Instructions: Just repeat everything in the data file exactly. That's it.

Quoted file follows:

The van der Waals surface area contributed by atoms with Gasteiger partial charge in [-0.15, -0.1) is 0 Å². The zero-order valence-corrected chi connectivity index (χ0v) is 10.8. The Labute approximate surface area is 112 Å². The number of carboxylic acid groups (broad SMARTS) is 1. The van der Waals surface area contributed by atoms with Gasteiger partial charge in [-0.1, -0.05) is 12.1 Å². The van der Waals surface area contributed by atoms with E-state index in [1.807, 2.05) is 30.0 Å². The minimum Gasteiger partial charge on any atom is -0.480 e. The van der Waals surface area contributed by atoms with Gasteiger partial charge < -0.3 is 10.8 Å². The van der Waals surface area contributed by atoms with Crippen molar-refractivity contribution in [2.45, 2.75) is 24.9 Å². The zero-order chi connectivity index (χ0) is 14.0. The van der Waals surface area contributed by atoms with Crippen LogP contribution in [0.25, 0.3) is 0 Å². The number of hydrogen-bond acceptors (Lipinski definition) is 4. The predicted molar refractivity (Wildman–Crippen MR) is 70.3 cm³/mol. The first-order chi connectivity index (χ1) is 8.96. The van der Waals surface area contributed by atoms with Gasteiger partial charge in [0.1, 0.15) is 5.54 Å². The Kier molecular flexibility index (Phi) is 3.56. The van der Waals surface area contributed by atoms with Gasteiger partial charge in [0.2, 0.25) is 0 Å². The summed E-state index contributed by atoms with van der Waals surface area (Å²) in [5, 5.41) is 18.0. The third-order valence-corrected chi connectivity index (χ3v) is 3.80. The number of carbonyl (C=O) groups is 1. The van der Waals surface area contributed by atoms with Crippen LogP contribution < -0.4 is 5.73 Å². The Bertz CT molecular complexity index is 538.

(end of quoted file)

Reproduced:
The van der Waals surface area contributed by atoms with Gasteiger partial charge in [-0.15, -0.1) is 0 Å². The zero-order valence-corrected chi connectivity index (χ0v) is 10.8. The Labute approximate surface area is 112 Å². The number of carboxylic acid groups (broad SMARTS) is 1. The van der Waals surface area contributed by atoms with Gasteiger partial charge in [-0.1, -0.05) is 12.1 Å². The van der Waals surface area contributed by atoms with E-state index in [1.807, 2.05) is 30.0 Å². The minimum Gasteiger partial charge on any atom is -0.480 e. The van der Waals surface area contributed by atoms with Gasteiger partial charge < -0.3 is 10.8 Å². The van der Waals surface area contributed by atoms with Crippen molar-refractivity contribution in [2.45, 2.75) is 24.9 Å². The zero-order chi connectivity index (χ0) is 14.0. The van der Waals surface area contributed by atoms with Crippen LogP contribution in [0.25, 0.3) is 0 Å². The number of hydrogen-bond acceptors (Lipinski definition) is 4. The predicted molar refractivity (Wildman–Crippen MR) is 70.3 cm³/mol. The first-order chi connectivity index (χ1) is 8.96. The van der Waals surface area contributed by atoms with Gasteiger partial charge in [0.1, 0.15) is 5.54 Å². The Kier molecular flexibility index (Phi) is 3.56. The van der Waals surface area contributed by atoms with Gasteiger partial charge in [0.2, 0.25) is 0 Å². The summed E-state index contributed by atoms with van der Waals surface area (Å²) in [5, 5.41) is 18.0. The third-order valence-corrected chi connectivity index (χ3v) is 3.80. The number of carbonyl (C=O) groups is 1. The van der Waals surface area contributed by atoms with Crippen LogP contribution < -0.4 is 5.73 Å². The Bertz CT molecular complexity index is 538.